High Marks: Target Puts Education at the Center of Corporate Responsibility

October 22, 2012 - Article reads in
company
education

We may be celebrating our 50th anniversary this year, but Target’s legacy of service extends far beyond the past five decades.

More than a century ago, George Draper Dayton founded Dayton Dry Goods Company (now known as Target Corporation) with a firm belief that investing in the community is crucial to a company’s success.

And last week, Target reiterated that the Dayton’s founding spirit of service continues to guide the company after all these years.

Last Tuesday, President of Community Relations Laysha Ward announced that Target now gives more than $4 million every single week to communities across the country.

Below, Laysha talks about why education is the centerpiece of these efforts. But first, let’s start with the facts—take a look at the infographic below.

Why is Corporate Responsibility so important to Target?
LW: At Target, corporate responsibility has been part of our company since the very beginning. Over a century ago, our founder, George Draper Dayton, saw the intrinsic link between business and community. He knew our business couldn’t thrive without a strong community. To bring our vision of strong, healthy and safe communities to life, we developed publicly stated corporate responsibility goals in four key categories: education, sustainability, team member wellbeing and volunteerism. We recently reported our first year of progress toward these goals and are making great strides toward our goals, specifically in education, which is the centerpiece of our philanthropic efforts.

Target supports many different causes. Why is education a priority?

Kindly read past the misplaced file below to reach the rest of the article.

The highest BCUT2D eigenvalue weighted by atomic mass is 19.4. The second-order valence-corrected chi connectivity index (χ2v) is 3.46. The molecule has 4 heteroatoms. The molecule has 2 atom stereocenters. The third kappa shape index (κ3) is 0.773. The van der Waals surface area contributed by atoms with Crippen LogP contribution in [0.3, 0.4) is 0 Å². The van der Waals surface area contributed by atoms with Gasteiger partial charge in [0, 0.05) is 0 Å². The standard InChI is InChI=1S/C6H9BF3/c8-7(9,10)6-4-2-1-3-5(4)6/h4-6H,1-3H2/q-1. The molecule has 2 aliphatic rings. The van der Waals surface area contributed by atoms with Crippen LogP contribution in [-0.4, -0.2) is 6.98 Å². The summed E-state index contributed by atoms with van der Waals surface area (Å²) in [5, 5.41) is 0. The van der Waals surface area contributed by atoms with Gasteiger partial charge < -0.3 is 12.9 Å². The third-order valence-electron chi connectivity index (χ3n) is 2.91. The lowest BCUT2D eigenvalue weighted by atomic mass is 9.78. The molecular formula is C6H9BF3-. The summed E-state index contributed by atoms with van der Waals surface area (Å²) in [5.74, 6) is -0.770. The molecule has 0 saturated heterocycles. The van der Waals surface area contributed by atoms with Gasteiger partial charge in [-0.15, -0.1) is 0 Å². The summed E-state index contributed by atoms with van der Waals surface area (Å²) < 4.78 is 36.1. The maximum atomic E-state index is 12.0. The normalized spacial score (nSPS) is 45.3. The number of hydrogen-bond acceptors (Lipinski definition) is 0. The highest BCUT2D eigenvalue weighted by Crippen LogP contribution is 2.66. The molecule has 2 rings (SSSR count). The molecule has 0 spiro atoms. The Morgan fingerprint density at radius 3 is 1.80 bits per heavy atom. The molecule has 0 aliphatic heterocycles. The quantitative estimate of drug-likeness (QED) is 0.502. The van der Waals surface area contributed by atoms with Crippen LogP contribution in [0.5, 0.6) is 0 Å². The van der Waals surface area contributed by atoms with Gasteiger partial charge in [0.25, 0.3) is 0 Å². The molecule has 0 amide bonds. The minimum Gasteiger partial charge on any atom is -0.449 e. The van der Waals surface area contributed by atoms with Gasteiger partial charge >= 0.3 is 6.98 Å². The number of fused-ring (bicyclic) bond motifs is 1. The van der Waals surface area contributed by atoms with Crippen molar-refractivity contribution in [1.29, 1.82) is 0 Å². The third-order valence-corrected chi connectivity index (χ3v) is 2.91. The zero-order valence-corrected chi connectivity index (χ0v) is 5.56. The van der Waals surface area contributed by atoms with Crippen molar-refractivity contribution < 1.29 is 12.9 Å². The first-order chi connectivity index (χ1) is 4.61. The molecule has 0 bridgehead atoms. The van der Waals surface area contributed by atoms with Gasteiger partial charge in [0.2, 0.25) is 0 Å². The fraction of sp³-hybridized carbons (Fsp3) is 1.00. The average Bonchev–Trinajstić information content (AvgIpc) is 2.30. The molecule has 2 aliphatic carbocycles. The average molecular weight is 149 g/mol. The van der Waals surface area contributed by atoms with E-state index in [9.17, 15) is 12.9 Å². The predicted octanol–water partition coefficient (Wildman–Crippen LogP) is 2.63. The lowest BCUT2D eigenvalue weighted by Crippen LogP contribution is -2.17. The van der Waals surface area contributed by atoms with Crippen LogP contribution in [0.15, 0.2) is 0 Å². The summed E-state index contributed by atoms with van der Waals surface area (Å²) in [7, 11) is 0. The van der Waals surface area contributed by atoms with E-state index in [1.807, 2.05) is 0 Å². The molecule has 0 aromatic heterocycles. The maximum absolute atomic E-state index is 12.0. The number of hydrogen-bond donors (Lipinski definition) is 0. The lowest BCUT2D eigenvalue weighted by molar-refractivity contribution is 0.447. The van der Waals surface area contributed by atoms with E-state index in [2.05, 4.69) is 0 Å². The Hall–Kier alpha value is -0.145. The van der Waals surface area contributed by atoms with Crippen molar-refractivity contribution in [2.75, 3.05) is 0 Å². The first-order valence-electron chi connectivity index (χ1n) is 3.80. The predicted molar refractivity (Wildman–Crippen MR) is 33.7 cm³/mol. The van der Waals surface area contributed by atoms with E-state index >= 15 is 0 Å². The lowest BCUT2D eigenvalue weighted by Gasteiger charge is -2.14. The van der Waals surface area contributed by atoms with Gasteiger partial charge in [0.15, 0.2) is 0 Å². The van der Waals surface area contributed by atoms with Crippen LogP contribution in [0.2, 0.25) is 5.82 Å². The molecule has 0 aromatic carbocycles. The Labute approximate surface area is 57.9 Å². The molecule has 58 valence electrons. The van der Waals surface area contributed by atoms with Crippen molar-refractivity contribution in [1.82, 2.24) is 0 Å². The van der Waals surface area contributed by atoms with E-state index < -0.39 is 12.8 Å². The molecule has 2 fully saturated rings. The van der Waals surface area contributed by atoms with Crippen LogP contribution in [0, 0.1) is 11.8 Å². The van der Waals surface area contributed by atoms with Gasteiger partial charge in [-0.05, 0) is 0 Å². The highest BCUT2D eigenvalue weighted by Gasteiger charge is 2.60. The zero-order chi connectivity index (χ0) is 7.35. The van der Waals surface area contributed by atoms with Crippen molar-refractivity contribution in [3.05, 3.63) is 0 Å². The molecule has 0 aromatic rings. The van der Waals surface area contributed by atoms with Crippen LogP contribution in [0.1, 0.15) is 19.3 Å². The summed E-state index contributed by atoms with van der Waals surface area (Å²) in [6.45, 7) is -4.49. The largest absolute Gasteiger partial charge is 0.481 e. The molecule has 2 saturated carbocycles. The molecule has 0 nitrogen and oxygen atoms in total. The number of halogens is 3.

LW: We know that education is our guests’ top social concern, and that an educated workforce is critical to our economic and national security. At Target, we think it’s a business and social imperative to help kids graduate from high school so they’re ready for college, a career, life and the demands of a global society. It’s why we’re on track to give $1 billion for education by the end of 2015—our single largest philanthropic commitment to date. And it’s why we connect our work in the arts, social services and volunteerism to education to help support the whole child.

How does Target support education and young students?
LW:  Target is compelled to do its part to address the education crisis in America and put more kids on the path to graduation. One of the ways Target can make an impact is by helping to ensure that all children read proficiently by the end of third grade, when they take the critical step from learning to read to reading to learn. The path to graduation starts early. Studies shows that a child who cannot read proficiently by the end of third grade is four times more likely to drop out of high school than a child who can. Our innovative education programs—like Target School Library Makeovers, Take Charge of Education and Give with Target, to name a few—focus on reading and providing schools and teachers with the support and resources they need to get kids focused on their education early.

What is one thing Target wants the community to know about its support of education?
LW: At Target, we believe it takes everyone—parents, educators, caring adults, nonprofit organizations and corporations—to solve our country’s education challenges. We believe that every child deserves the opportunity to reach his or her full potential and it will take everyone to put more kids on the path to high school graduation.

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